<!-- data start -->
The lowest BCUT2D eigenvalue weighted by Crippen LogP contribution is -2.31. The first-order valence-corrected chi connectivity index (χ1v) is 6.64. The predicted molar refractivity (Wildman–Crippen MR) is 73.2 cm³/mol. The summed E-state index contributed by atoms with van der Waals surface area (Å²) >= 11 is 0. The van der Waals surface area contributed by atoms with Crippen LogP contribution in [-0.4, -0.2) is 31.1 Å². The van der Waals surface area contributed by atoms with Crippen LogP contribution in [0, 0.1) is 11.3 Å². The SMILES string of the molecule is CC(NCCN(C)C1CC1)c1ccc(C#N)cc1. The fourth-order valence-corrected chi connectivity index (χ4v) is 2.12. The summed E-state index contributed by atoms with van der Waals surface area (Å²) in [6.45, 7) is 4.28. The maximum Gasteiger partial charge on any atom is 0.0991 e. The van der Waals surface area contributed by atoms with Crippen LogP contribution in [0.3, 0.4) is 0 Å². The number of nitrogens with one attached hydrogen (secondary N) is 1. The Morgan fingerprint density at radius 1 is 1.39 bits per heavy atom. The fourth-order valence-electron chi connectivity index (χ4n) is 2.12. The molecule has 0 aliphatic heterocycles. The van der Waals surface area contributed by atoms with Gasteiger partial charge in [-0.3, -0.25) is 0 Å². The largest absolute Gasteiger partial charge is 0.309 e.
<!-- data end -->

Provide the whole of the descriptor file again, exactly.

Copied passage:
The lowest BCUT2D eigenvalue weighted by Crippen LogP contribution is -2.31. The first-order valence-corrected chi connectivity index (χ1v) is 6.64. The predicted molar refractivity (Wildman–Crippen MR) is 73.2 cm³/mol. The summed E-state index contributed by atoms with van der Waals surface area (Å²) >= 11 is 0. The van der Waals surface area contributed by atoms with Crippen LogP contribution in [-0.4, -0.2) is 31.1 Å². The van der Waals surface area contributed by atoms with Crippen LogP contribution in [0, 0.1) is 11.3 Å². The SMILES string of the molecule is CC(NCCN(C)C1CC1)c1ccc(C#N)cc1. The fourth-order valence-corrected chi connectivity index (χ4v) is 2.12. The summed E-state index contributed by atoms with van der Waals surface area (Å²) in [6.45, 7) is 4.28. The maximum Gasteiger partial charge on any atom is 0.0991 e. The van der Waals surface area contributed by atoms with Crippen LogP contribution in [0.3, 0.4) is 0 Å². The number of nitrogens with one attached hydrogen (secondary N) is 1. The Morgan fingerprint density at radius 1 is 1.39 bits per heavy atom. The fourth-order valence-electron chi connectivity index (χ4n) is 2.12. The molecule has 0 aliphatic heterocycles. The van der Waals surface area contributed by atoms with Gasteiger partial charge in [-0.3, -0.25) is 0 Å². The largest absolute Gasteiger partial charge is 0.309 e.